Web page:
Dr. Jiang has led CUSTReC to international prominence by building strong partnerships with Chinese government agencies and international organizations, integrating interdisciplinary research and public outreach programs, and connecting research with education. 
Daniel CUKIERMAN, CEO, Veolia Transport, Asia
   
François MOISAN, executive Director of Strategy and Research and Scientific Director, ADEME
François MOISAN is executive Director of Strategy and Research and Scientific Director of ADEME, the French Agency on Environment and Energy Management. ADEME is in charge of implementing in France the “Grenelle de l’environnement” with several funds including the research demonstrators new fund (400 M€) for new energy technologies.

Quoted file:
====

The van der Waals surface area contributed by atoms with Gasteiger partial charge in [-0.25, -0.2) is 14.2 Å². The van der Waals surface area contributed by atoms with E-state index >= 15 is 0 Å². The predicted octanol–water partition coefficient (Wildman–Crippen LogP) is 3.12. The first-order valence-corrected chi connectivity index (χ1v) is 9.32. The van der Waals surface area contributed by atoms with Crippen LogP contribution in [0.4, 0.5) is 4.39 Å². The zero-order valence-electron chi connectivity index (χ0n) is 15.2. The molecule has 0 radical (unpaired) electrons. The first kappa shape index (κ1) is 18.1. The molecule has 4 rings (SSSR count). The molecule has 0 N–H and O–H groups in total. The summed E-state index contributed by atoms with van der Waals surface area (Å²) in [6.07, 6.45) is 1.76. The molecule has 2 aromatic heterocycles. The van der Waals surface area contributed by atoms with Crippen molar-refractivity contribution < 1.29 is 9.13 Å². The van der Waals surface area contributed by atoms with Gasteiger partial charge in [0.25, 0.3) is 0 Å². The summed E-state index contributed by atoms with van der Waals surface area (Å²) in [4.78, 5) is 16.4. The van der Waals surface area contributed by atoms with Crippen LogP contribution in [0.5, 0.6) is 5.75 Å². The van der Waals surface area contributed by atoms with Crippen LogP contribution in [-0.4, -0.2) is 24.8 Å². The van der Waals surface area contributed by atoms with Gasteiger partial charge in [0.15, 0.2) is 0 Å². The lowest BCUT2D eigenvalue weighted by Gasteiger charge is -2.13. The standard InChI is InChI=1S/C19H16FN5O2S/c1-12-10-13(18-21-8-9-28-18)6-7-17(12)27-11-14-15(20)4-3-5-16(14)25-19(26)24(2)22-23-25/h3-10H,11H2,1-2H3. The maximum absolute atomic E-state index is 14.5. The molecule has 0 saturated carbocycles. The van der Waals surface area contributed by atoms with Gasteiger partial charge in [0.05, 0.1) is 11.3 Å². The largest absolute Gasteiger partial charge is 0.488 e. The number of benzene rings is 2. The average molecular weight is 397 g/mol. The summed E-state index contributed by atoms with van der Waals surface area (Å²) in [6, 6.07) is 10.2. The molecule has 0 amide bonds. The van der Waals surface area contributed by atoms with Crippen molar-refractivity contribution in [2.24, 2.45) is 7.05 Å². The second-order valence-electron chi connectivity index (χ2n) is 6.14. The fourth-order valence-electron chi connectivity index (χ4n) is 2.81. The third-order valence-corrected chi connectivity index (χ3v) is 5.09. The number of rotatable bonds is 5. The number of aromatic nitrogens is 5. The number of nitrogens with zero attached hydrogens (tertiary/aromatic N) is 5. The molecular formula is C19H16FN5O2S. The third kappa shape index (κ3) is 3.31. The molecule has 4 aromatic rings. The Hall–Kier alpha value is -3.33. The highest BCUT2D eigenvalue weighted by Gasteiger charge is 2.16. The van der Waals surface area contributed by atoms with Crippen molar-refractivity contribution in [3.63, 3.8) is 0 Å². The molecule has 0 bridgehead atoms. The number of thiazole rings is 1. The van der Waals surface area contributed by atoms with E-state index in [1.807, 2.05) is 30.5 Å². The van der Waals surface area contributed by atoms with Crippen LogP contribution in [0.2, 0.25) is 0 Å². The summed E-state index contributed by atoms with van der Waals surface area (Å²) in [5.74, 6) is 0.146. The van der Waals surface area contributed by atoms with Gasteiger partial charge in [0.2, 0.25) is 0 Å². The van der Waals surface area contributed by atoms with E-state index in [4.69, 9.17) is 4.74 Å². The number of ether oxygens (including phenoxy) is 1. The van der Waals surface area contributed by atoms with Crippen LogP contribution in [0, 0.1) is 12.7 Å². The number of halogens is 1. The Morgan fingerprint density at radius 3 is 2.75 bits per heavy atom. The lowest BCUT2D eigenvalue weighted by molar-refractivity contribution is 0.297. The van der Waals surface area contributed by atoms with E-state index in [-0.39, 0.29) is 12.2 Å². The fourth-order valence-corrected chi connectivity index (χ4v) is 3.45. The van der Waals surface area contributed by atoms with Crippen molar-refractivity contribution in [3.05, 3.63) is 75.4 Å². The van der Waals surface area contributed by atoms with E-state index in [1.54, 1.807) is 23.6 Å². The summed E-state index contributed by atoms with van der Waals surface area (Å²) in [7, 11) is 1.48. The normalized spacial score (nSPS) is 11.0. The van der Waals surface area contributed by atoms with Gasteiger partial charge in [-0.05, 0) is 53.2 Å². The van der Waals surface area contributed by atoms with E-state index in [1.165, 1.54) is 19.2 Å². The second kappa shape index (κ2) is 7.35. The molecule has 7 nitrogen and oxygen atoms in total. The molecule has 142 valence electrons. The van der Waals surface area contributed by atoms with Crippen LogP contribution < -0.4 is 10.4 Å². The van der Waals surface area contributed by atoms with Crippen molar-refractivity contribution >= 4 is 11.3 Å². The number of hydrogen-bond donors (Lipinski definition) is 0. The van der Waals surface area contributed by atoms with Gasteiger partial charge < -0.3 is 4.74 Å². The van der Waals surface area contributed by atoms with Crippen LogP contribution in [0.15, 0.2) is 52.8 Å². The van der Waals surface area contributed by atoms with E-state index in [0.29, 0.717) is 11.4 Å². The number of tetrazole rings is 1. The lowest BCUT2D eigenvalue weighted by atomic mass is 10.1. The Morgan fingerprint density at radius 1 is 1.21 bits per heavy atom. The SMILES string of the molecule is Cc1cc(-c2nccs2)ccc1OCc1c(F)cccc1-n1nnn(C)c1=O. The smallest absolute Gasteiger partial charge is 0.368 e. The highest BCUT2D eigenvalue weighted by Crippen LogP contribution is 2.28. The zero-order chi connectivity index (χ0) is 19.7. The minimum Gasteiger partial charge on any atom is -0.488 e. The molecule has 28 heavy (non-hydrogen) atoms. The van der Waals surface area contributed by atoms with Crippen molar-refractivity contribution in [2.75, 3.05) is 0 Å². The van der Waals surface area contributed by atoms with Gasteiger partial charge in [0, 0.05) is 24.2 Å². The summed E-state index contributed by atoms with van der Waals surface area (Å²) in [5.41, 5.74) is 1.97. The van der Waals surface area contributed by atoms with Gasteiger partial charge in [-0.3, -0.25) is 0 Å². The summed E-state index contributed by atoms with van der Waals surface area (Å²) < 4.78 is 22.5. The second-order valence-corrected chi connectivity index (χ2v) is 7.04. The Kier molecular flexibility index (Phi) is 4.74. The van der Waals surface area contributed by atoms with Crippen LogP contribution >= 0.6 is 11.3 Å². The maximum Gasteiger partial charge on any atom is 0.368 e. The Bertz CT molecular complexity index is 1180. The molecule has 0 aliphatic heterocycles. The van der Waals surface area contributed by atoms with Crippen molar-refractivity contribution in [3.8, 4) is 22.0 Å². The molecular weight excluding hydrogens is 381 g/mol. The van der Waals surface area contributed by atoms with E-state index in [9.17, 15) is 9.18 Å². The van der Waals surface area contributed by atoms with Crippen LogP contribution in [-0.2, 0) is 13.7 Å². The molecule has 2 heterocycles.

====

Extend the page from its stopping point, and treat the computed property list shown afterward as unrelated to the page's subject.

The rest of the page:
He joined the French Agency on Energy in 1982.
He was Chairman of IEA (International Energy Agency) energy efficiency working party (2002-2005) and Chairman of the European Council for an Energy Efficient Economy (ECEEE, sister of ACEEE).
He is Chairman of the Energy Efficiency Committee of World Energy Council. He was involved in Kyoto Protocol negotiation from 1997 to 2004. He is member of the International Partnership on Hydrogen Economy as French representative. François Moisan is Electrical Engineer and Doctor in Economic Science (Université de Grenoble)
Jean-François DOULET, Associate Professor, and Head of the China Programme, Institut pour la ville en mouvement